He was eventually caught and jailed for seven years, and died of a heart attack in prison in 1982 at the age of 37.
Sergeant Derek Ridgewell, died in prison in 1982 but had been unmasked as a corrupt officer
Ridgewell’s corruption has previously led to eight wrongful convictions being overturned by the Court of Appeal.
In January 2018, Stephen Simmons’ 1976 conviction for stealing mailbags was quashed after he discovered Ridgewell was jailed for a similar offence two years after his own conviction.
In December 2019, three members of the Oval Four – who were arrested at Oval Underground station in 1972 and accused by Ridgewell’s ‘mugging squad’ of stealing handbags – also had their convictions overturned.
Winston Trew, Sterling Christie and George Griffiths were all sentenced to two years, later reduced to eight months on appeal, following a five-week trial at the Old Bailey.
In March 2020, the final member of the Oval Four, Constantine ‘Omar’ Boucher, also had his name cleared, prompting calls for a ‘wholesale review’ of all cases linked to Ridgewell.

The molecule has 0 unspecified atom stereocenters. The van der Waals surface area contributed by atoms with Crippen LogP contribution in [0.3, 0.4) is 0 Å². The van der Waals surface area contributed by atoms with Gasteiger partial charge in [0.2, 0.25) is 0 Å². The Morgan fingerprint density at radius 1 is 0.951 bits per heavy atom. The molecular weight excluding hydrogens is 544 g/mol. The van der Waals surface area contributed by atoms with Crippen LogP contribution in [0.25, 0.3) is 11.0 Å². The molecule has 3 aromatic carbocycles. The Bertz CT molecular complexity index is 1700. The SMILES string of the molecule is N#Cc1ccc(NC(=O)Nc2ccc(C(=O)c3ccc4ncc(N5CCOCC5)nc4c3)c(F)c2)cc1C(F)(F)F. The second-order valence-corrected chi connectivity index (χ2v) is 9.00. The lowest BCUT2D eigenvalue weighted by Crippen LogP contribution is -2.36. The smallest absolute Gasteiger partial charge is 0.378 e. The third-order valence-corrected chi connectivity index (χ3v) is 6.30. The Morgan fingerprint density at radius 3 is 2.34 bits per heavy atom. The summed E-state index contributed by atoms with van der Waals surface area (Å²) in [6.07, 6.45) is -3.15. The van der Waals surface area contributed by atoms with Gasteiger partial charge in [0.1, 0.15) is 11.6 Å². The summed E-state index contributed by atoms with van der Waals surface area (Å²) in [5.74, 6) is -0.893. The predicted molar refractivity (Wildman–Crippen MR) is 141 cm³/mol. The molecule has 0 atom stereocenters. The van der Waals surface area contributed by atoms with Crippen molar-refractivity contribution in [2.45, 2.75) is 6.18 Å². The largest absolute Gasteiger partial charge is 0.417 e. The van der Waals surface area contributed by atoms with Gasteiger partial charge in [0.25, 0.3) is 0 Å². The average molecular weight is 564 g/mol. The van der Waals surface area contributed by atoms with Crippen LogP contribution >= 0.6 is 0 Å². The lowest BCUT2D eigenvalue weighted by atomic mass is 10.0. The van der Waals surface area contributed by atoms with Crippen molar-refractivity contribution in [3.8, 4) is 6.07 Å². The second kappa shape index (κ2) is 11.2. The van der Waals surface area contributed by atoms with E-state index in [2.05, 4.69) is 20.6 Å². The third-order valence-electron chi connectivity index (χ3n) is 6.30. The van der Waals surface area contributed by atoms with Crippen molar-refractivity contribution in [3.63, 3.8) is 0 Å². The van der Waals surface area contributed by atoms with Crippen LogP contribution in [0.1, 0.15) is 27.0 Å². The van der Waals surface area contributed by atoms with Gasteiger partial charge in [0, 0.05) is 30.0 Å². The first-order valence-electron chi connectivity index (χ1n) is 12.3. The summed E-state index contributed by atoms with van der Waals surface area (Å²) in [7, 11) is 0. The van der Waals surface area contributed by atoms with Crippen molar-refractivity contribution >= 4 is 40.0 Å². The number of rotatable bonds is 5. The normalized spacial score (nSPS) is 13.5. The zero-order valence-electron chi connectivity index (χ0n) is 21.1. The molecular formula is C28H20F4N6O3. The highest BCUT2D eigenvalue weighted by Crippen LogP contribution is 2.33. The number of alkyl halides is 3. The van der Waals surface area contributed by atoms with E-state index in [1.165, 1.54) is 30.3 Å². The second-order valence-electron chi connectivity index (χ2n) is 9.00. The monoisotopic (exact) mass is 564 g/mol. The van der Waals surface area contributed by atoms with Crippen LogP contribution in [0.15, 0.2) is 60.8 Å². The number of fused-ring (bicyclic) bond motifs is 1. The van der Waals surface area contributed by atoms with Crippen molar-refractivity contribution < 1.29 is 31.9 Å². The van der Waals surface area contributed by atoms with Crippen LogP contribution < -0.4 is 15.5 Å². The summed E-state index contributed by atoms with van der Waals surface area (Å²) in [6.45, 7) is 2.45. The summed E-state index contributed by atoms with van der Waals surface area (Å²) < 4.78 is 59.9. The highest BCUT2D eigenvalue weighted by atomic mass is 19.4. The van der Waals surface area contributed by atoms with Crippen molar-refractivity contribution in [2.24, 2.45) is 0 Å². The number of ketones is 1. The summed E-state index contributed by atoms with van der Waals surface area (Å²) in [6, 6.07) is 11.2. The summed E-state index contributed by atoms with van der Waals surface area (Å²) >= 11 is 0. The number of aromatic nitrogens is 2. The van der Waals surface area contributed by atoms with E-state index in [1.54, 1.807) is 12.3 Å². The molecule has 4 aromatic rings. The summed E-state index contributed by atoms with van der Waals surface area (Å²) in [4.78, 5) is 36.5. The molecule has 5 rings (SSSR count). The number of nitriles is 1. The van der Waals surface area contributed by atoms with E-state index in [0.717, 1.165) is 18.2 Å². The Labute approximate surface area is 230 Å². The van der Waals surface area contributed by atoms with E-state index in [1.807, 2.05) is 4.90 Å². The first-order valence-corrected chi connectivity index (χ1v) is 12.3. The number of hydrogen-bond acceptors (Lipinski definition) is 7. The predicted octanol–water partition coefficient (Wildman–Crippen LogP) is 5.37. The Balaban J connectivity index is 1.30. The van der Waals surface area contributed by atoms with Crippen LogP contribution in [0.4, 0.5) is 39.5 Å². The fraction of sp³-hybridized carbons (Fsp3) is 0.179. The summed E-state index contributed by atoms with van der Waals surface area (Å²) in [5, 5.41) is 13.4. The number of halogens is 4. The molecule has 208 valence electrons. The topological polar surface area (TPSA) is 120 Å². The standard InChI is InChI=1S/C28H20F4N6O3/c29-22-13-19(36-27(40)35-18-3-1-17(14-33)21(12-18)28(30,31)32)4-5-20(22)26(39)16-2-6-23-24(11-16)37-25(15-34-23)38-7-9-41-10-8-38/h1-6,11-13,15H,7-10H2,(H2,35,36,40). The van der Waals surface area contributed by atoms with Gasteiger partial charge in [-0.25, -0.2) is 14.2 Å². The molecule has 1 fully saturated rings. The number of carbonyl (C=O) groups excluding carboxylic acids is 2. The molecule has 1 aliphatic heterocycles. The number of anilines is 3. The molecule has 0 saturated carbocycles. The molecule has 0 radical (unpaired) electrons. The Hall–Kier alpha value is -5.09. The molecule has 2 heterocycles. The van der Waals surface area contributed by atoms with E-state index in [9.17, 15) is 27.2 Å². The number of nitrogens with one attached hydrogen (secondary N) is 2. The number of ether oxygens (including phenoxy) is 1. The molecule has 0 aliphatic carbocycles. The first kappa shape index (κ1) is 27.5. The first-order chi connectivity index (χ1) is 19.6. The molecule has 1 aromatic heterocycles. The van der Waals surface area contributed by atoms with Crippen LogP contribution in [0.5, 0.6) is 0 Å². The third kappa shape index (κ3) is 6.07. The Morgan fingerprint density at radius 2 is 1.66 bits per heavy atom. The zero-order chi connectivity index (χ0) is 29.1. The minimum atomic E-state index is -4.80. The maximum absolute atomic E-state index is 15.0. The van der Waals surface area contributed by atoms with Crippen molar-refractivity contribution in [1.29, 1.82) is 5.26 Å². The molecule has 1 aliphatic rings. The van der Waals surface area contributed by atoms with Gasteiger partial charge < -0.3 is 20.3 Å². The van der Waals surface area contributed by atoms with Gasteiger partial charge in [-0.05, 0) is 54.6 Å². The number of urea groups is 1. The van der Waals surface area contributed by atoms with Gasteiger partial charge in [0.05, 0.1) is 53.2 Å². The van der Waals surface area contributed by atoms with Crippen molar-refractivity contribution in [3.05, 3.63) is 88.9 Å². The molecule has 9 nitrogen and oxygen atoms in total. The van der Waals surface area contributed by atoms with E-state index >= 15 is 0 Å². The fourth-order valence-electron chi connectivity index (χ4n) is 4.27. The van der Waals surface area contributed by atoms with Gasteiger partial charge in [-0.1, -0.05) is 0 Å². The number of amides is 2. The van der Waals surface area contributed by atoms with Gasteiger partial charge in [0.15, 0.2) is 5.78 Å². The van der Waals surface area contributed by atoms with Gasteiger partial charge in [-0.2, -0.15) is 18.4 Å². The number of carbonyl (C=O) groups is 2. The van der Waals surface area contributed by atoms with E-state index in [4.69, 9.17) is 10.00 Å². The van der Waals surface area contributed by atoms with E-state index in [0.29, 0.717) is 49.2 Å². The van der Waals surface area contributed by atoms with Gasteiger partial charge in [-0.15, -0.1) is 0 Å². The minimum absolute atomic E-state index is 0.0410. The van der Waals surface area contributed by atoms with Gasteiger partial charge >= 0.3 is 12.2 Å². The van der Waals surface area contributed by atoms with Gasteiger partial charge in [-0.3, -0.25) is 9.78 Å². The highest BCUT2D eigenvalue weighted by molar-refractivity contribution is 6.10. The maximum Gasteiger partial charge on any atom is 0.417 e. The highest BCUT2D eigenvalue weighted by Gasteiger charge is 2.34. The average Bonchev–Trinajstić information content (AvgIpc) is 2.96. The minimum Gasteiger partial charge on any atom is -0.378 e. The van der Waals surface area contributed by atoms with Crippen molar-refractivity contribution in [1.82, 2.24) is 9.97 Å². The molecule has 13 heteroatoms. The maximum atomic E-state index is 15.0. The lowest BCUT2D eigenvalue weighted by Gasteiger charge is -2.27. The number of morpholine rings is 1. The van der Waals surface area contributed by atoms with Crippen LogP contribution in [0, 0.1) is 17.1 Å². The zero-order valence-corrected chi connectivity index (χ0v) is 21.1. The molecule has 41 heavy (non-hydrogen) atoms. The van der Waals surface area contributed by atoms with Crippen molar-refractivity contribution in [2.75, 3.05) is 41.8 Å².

After Mr Davidson, Mr Green and Mr Harriot’s convictions were overturned, BTP Deputy Chief Constable Adrian Hanstock said the force had ‘examined all available records’ of investigations where Ridgewell was the principal officer.
He said BTP ‘have not identified any additional matters that we feel should be referred for external review’.
Ridgewell died of a heart attack in prison in 1982 at the age of 37.
How corrupt Derek Ridgewell was linked to wrongful convictions
Derek Ridgewell worked for the British Transport Police having previously served for the South Rhodesian Army in what is now Zimbabwe.
He made a name for himself in the 1970s by arresting young black men for muggings on the underground which was considered a high-profile problem at the time.
However, it has since emerged he was linked to several controversial court cases and the wrongful convictions of multiple people in the 1970s including five of the Stockwell Six and the Oval Four.
Oval Four: Group framed them for theft and assaulting the police 47 years ago have convictions overturned
The Oval Four were convicted of attempted theft and assaulting police, and Mr Christie was also found guilty of theft of a handbag, following a five-week trial at the Old Bailey.
Winston Trew, Sterling Christie, George Griffiths and Constantine ‘Omar’ Boucher – then aged between 19 and 23, were arrested at Oval Underground station in 1972 by a police unit known as ‘the mugging squad’.